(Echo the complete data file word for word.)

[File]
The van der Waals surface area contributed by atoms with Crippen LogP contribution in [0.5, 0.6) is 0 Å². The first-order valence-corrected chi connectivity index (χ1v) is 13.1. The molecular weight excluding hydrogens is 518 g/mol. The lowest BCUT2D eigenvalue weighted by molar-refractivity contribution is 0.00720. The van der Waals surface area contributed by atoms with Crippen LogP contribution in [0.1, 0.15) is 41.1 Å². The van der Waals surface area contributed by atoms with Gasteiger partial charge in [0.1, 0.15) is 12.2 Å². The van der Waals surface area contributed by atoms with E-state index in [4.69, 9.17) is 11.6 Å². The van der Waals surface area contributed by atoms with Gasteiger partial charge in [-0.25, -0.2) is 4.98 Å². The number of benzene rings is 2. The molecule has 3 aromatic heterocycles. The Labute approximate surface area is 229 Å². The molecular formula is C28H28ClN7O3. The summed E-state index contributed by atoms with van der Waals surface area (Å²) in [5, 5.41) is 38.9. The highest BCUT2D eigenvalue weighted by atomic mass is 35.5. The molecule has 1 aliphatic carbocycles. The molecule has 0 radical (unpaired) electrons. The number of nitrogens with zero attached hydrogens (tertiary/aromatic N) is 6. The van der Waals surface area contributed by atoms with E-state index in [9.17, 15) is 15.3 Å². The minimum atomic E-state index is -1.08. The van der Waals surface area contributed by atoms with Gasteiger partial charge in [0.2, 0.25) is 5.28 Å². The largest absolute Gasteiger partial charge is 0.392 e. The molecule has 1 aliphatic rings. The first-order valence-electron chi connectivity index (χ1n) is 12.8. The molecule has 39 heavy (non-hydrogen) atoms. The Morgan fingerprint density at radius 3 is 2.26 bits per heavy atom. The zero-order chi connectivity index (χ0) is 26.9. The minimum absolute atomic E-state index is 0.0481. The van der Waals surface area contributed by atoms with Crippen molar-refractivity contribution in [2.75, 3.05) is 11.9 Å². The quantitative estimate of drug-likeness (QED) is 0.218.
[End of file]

The van der Waals surface area contributed by atoms with Crippen LogP contribution in [0.5, 0.6) is 0 Å². The first-order valence-corrected chi connectivity index (χ1v) is 13.1. The molecular weight excluding hydrogens is 518 g/mol. The lowest BCUT2D eigenvalue weighted by molar-refractivity contribution is 0.00720. The van der Waals surface area contributed by atoms with Crippen LogP contribution in [0.1, 0.15) is 41.1 Å². The van der Waals surface area contributed by atoms with Gasteiger partial charge in [0.1, 0.15) is 12.2 Å². The van der Waals surface area contributed by atoms with E-state index in [4.69, 9.17) is 11.6 Å². The van der Waals surface area contributed by atoms with Gasteiger partial charge in [-0.25, -0.2) is 4.98 Å². The number of benzene rings is 2. The molecule has 3 aromatic heterocycles. The Labute approximate surface area is 229 Å². The molecular formula is C28H28ClN7O3. The summed E-state index contributed by atoms with van der Waals surface area (Å²) in [5, 5.41) is 38.9. The highest BCUT2D eigenvalue weighted by atomic mass is 35.5. The molecule has 1 aliphatic carbocycles. The molecule has 0 radical (unpaired) electrons. The number of nitrogens with zero attached hydrogens (tertiary/aromatic N) is 6. The van der Waals surface area contributed by atoms with E-state index in [9.17, 15) is 15.3 Å². The minimum atomic E-state index is -1.08. The van der Waals surface area contributed by atoms with Gasteiger partial charge in [0.2, 0.25) is 5.28 Å². The largest absolute Gasteiger partial charge is 0.392 e. The molecule has 1 aliphatic rings. The first-order valence-electron chi connectivity index (χ1n) is 12.8. The molecule has 39 heavy (non-hydrogen) atoms. The Morgan fingerprint density at radius 3 is 2.26 bits per heavy atom. The zero-order chi connectivity index (χ0) is 26.9. The minimum absolute atomic E-state index is 0.0481. The van der Waals surface area contributed by atoms with Crippen molar-refractivity contribution in [2.75, 3.05) is 11.9 Å². The quantitative estimate of drug-likeness (QED) is 0.218.